When individuals are conformists, one can visualise the relationship between the frequency of a certain behaviour (say the wine drinking in the Caffè) and the probability to perform that behaviour (say to actually order wine) with a sigmoid line (see the red line in the graph above). The dotted black line is unbiased or random copying.
Now we can go back to Asch. In the classic set-up (see the various descriptions in Asch 1955), a subject is supposedly participating in an experiment involving a simple perceptual task. She is shown a card with a line (see figure below, left) and is then asked to match the line of the same length in a second card (see figure below, right). The twist is that there are other seven participants to the experiment and they are, unknowingly to the subject, instructed by the experimenter on how to respond to the test. Because of the way they are positioned in the room, the subject is always the last one to answer and can listen to what the others say. The confederates give the “true” answer for the first two trials, and then they start to give wrong, unanimous, answers for 12 of the 16 remaining trails, on which the subjects’ answers are actually tested.
What are the actual, not so chilling in fact, results? 25% of the subjects never defied to the majority opinion, and kept on, for all trials, to give the “correct” answer, impermeable to any social influence, while 5% of the subjects always gave the answer of the confederates. Over all subjects, and all trials, 36.8% of answers were influenced by the majority opinion.
In a variation of the experiment, interesting from our perspective, Asch replaced a confederate with a “true” participant (or instructed a confederate, this time, to give the correct answer) and found that “subjects answered incorrectly only one fourth as often as under the pressure of a unanimous majority” (Asch 1955), that is, slightly less than one in ten times.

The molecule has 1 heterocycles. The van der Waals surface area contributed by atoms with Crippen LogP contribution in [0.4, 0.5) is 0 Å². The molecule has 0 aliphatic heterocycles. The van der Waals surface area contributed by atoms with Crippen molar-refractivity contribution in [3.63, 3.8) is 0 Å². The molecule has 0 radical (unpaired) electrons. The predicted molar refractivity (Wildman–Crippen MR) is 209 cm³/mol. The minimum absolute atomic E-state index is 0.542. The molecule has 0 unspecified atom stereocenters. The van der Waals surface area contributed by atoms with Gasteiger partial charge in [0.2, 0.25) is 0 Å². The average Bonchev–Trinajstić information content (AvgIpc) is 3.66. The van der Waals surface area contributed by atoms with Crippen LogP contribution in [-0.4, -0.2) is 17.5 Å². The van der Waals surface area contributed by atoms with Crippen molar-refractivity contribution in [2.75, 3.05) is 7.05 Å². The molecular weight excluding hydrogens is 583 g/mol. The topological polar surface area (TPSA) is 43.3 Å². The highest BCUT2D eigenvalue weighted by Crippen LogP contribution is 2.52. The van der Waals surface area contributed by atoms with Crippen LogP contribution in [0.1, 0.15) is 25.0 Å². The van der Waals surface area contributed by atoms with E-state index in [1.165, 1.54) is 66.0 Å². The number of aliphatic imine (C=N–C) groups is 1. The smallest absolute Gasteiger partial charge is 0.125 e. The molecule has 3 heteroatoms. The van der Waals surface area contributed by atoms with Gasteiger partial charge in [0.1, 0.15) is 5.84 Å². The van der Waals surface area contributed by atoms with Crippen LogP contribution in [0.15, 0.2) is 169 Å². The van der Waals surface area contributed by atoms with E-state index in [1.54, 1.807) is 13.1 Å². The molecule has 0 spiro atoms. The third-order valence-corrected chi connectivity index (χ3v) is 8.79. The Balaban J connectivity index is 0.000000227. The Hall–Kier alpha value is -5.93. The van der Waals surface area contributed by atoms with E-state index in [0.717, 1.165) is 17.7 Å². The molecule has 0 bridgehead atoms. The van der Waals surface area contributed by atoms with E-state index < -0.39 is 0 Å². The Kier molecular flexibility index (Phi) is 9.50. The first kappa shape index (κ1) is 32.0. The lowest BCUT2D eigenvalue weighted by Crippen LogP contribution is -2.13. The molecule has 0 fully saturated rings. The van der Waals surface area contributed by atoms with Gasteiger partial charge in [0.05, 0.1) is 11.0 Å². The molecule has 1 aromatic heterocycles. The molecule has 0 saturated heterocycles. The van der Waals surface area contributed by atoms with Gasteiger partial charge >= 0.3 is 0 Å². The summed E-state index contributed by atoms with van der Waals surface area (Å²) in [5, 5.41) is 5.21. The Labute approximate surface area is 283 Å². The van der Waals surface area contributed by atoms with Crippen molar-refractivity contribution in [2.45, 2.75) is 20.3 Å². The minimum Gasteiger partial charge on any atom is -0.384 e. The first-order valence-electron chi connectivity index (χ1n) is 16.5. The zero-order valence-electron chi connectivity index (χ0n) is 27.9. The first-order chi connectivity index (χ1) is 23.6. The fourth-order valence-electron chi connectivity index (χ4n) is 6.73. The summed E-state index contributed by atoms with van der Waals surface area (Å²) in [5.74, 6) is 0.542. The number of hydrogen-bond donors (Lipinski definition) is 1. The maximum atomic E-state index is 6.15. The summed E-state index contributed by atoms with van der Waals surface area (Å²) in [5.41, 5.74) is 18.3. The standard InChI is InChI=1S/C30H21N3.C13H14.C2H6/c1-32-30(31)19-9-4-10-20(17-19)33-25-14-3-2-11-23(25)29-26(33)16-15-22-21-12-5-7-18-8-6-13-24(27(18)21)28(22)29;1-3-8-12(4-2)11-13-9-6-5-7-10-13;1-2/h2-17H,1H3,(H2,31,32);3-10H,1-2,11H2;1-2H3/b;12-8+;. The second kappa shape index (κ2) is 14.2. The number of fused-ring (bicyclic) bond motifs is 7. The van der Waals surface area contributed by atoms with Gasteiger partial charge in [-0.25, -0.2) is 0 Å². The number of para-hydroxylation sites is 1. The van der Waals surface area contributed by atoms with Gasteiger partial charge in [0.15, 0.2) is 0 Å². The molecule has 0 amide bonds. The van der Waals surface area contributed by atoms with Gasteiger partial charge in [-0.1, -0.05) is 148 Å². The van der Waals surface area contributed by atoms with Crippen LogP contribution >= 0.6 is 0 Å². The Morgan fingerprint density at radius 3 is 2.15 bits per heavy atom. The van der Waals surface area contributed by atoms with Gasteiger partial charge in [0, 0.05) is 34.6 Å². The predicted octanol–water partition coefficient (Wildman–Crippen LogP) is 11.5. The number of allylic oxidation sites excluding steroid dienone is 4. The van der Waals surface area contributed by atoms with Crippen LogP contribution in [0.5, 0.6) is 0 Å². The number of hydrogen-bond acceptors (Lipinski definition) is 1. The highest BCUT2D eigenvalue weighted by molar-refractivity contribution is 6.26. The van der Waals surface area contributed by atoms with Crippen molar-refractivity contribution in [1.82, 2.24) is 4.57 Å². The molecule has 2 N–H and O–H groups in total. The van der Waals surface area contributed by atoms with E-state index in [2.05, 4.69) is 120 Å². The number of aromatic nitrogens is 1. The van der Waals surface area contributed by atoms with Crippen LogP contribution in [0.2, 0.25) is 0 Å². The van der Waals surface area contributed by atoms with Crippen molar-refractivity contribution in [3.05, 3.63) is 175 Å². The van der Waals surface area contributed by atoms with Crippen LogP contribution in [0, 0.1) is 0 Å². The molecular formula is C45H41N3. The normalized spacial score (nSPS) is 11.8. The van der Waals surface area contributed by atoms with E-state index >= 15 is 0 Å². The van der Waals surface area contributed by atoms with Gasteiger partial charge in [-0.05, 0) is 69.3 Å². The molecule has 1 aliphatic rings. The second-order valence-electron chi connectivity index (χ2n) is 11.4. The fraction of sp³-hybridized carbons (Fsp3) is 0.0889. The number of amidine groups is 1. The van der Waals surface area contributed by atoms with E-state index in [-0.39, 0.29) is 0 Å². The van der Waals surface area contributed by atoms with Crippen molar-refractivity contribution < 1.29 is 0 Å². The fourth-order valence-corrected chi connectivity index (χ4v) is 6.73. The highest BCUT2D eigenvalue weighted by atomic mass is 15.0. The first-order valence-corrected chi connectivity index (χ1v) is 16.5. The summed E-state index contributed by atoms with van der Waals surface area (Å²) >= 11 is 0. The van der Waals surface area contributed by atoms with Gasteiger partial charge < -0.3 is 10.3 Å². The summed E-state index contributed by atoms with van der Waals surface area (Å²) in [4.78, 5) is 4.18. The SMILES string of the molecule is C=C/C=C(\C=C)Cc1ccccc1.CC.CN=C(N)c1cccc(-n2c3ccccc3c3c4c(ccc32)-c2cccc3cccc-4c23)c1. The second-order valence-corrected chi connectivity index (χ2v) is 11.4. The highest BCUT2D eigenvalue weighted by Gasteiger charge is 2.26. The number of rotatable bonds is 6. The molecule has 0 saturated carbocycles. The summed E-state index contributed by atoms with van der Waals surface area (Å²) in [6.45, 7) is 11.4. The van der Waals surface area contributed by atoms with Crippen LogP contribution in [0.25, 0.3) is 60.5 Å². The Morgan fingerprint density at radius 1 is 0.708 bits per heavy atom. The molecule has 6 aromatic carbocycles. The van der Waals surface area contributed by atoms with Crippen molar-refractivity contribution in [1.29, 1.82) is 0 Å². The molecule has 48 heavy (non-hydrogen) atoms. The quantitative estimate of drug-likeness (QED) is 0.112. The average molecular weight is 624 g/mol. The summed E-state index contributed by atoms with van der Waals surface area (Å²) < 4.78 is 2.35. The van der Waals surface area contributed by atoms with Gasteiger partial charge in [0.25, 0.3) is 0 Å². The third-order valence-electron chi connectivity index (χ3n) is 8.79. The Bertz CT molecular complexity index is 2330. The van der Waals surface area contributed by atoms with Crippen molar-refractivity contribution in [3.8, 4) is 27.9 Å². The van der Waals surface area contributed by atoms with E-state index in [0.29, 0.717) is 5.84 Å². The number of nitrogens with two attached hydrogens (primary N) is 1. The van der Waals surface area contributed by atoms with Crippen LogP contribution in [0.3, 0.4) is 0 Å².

What if we look at these results from the point of view of Boyd and Richerson’s definition of conformism? The plot below uses the same logic of the first one (i.e. plotting the frequency of a behaviour versus the probability of performing it) using the data from Asch’s experiments.
In the classic experiment, where all the seven confederates chose the wrong line, “only” 36.8% of the times subjects did the same, and, when 6 confederates chose the wrong line, only ~10% of the times. The red trend is then dotted as we do not have data, but the only alternative I can imagine is that the probability would drop to zero even sooner. One needs to conclude not only that subjects in the Asch experiment were not conformist, but they were not even particularly socially influenced (remember the dotted black trend represents unbiased, random, copying).
And here a xkcd, just because is the 10th of August.
Update 11.08.2015. Alex Mesoudi pointed me to Efferson et al. 2008, Evolution and Human Behavior (pdf here), see in particular section 3.3. They reach (ehm…7 years before me) similar conclusions, but discuss that “the joint effect of conflicting biases means that we cannot isolate the response to frequency information” and so, if I understand correctly, that we can not claim neither conformity nor absence of it for Asch’s results. This sounds sensible to me, but is there any real empirical data where we actually can isolate the response to frequency information?